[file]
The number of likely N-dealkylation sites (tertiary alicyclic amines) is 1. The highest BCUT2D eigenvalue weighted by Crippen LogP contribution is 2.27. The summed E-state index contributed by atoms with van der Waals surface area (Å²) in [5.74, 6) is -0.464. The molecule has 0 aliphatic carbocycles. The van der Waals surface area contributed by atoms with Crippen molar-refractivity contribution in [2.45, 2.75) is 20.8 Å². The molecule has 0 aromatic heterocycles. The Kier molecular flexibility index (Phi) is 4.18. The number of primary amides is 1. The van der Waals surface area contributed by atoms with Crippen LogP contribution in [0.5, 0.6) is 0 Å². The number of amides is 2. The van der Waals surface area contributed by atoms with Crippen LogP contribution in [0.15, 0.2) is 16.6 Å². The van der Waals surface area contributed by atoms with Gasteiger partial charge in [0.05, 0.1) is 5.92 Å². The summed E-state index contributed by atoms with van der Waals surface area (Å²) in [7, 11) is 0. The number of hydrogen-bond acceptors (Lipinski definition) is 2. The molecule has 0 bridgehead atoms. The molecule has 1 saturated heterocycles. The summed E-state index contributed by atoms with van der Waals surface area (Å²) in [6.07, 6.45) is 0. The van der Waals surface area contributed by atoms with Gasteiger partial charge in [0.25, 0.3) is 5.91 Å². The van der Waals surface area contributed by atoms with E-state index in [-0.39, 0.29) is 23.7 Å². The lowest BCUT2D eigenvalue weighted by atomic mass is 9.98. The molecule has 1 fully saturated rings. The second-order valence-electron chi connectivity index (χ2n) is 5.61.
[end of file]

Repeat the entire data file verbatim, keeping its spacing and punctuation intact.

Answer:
The number of likely N-dealkylation sites (tertiary alicyclic amines) is 1. The highest BCUT2D eigenvalue weighted by Crippen LogP contribution is 2.27. The summed E-state index contributed by atoms with van der Waals surface area (Å²) in [5.74, 6) is -0.464. The molecule has 0 aliphatic carbocycles. The van der Waals surface area contributed by atoms with Crippen molar-refractivity contribution in [2.45, 2.75) is 20.8 Å². The molecule has 0 aromatic heterocycles. The Kier molecular flexibility index (Phi) is 4.18. The number of primary amides is 1. The van der Waals surface area contributed by atoms with Crippen LogP contribution in [0.5, 0.6) is 0 Å². The number of amides is 2. The van der Waals surface area contributed by atoms with Crippen LogP contribution in [0.15, 0.2) is 16.6 Å². The van der Waals surface area contributed by atoms with Gasteiger partial charge in [0.05, 0.1) is 5.92 Å². The summed E-state index contributed by atoms with van der Waals surface area (Å²) in [7, 11) is 0. The number of hydrogen-bond acceptors (Lipinski definition) is 2. The molecule has 0 bridgehead atoms. The molecule has 1 saturated heterocycles. The summed E-state index contributed by atoms with van der Waals surface area (Å²) in [6.07, 6.45) is 0. The van der Waals surface area contributed by atoms with Gasteiger partial charge in [0.25, 0.3) is 5.91 Å². The van der Waals surface area contributed by atoms with E-state index in [-0.39, 0.29) is 23.7 Å². The lowest BCUT2D eigenvalue weighted by atomic mass is 9.98. The molecule has 1 fully saturated rings. The second-order valence-electron chi connectivity index (χ2n) is 5.61.